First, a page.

FIG. 14 illustrates the use of screwdriver 101 in a smaller No.1 socket screw 131. Socket 133 of screw 131 has the same angle and width as a No.2 screw socket 123 (FIG. 12), but a lesser depth. While engaging screw 131, lower groove 109 straddles the outer edges of socket 133 so that portions of groove 109 are located both inside and outside of screw 121. Groove 111 is located completely outside screw 131. In this use, blades 117 engage socket 133 below groove 109 at the area indicated by arrows 135. Consequently, the No.2 screwdriver 101 effectively drives both No.1 and No.2 screws 121, 131. Naturally, screwdriver 101 may be equipped with grooves that are sized for No.2 and No.3 screws instead of No. 1 and No. 2 screws, or any other combination of sizes including three parallel, circumferential grooves on bit 103 for engaging all three sizes of socket screws.
With flat tip 115′ (FIG. 11), screwdriver 101′ has a shallower insertion depth into screw 121′ (FIG. 15), but operates in the same manner. This shallow insertion depth also gives screwdriver 101′ an even greater degree of wobble (FIG. 16). Even when fully inserted into socket 123′, the axis 104′ of screwdriver 101′ may be tilted up to about three degrees per side, or six degrees overall, relative to axis 129′ of screw 121′. As described for screwdriver 101 with tapered tip 107 in FIG. 14, screwdriver 101′ with flat tip 115′ is designed for use with smaller screws as well.
As shown in FIGS. 17-20, the minimum amount of clearance is designed by selecting the moment arm 87 length, selecting a perpendicular plane at the intersection of the moment arm 87 with the interior of the screw socket 63 at a point D and the intersection of another plane. For all embodiments, varying the groove shape effects both the “cam-out” function of the blades 49 and the amount of force required to pull the blades from within the screw 61. If a round or concave grooves 41 b are desired on each blade 49 (see FIG. 17), then another plane would be a horizontal plane coaxial with the top of the screw socket 63 would intersect the perpendicular plane at the intersection of the moment arm 87 with the interior of the screw socket 63 at a point D. This location would provide a point on a sphere of a given radius that would remove material from the either the blade 49 or bit section 33. This would be determined by the order of manufacturing the blades 49 versus machining the desired groove shape. If a flat groove 41 c is desired (see FIG. 18), an angle (30° is shown) is chosen in an elevated position from another plane coaxial with the top of the screw socket 63. A combination groove on each blade 49 wherein a proximal portion is arcuate in cross-section and a distal portion is substantially linear in cross-section 41 d is shown in FIG. 19. FIG. 20 shows a V-shaped groove 41 e. FIGS. 22-25 show additional variations of the groove on a typical blade 49. FIG. 22 shows a groove 41 f in which each of the grooves is generally v-shaped in cross-section, having a convex proximal portion and a convex distal portion. FIG. 23 shows a flat groove 41 g. FIG. 24 shows two convex curved surfaces which create groove 41 h. Additional arcuate cross-section shapes are possible. It is possible to vary the geometry of the slot to encompass two different screw sizes with a single circumferential slot. FIG. 25 shows a partial side view of a screwdriver and screw 61 that has a concave groove 41 i that is able to accommodate a No. 1 and No. 2 Phillips-type screw socket. FIG. 21 shows a screwdriver with a bit that has three grooves 41 j, 41 k, 41 l that allow either a No. 1 Phillips-type, a No. 2 Phillips-type, or a No. 3 Phillips-type screw socket to be driven.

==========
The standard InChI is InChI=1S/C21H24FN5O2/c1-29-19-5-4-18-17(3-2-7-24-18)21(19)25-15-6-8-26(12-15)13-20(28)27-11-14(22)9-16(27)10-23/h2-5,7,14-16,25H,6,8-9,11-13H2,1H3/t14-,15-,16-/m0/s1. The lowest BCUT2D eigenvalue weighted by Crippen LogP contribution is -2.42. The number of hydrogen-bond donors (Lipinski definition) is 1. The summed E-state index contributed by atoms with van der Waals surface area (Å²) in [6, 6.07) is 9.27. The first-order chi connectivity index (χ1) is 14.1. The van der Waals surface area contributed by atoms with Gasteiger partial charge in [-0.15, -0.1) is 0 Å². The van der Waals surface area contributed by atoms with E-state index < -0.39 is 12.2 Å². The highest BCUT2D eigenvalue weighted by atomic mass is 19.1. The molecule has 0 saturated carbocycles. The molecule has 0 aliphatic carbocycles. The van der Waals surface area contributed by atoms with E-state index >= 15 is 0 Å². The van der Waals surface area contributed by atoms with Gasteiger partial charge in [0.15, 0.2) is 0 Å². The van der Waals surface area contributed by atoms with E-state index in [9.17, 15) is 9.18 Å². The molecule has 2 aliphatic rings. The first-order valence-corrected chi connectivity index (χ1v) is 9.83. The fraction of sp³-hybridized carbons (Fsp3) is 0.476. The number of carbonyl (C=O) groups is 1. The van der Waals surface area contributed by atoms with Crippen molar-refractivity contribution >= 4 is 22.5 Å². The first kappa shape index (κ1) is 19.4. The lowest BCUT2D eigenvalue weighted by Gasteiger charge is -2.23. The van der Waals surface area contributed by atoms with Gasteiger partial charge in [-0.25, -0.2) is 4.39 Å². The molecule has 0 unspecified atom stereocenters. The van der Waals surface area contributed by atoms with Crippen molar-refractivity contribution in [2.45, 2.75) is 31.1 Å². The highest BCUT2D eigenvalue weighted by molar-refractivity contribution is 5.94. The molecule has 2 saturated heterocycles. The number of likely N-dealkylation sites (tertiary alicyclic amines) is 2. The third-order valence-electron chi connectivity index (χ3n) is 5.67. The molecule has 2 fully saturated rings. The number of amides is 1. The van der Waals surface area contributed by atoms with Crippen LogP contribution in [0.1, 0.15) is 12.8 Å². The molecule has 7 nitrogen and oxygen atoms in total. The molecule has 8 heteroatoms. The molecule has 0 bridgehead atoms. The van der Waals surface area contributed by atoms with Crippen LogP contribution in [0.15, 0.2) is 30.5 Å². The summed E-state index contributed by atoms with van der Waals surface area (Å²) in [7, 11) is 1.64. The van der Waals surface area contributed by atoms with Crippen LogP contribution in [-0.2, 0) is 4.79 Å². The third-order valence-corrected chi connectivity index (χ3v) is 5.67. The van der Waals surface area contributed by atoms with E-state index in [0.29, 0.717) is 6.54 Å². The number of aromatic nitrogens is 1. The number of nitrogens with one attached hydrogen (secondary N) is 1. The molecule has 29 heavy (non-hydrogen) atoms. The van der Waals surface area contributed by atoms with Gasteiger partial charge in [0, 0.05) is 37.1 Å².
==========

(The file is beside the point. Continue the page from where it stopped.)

While the invention has been shown or described in only some of its forms, it should be apparent to those skilled in the art that it is not so limited, but is susceptible to various changes without departing from the scope of the invention.
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|Citing Patent||Filing date||Publication date||Applicant||Title|
|US7322265 *||Jan 9, 2006||Jan 29, 2008||Chen Hang-Hui||Compound screwdriver head|
|US8850934||Apr 23, 2012||Oct 7, 2014||David Baker, Inc.||Screwdriver blade with inclined drive surfaces and method of manufacturing|
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|US20070157773 *||Jan 9, 2006||Jul 12, 2007||Chen Hang-Hui||Compound Screwdriver Head|
|US20140116210 *||Jan 6, 2014||May 1, 2014||Infastech Intellectual Properties Pte. Ltd.||Torque transmission driver|
|USD669330||Dec 24, 2011||Oct 23, 2012||Redmond Scott Wood||Slotted centering screwdriver|
|U.S. Classification||81/460, 81/436|
|Sep 22, 2000||AS||Assignment|
Owner name: DAVID BAKER, INC., TEXAS
Free format text: ASSIGNMENT OF ASSIGNORS INTEREST;ASSIGNOR:BAKER, DAVID R.;REEL/FRAME:011131/0073
Effective date: 20000920
|Dec 5, 2005||FPAY||Fee payment|
Year of fee payment: 4
|Dec 4, 2009||FPAY||Fee payment|
Year of fee payment: 8
|Jan 10, 2014||REMI||Maintenance fee reminder mailed|
|Jun 4, 2014||LAPS||Lapse for failure to pay maintenance fees|
|Jul 22, 2014||FP||Expired due to failure to pay maintenance fee|
Effective date: 20140604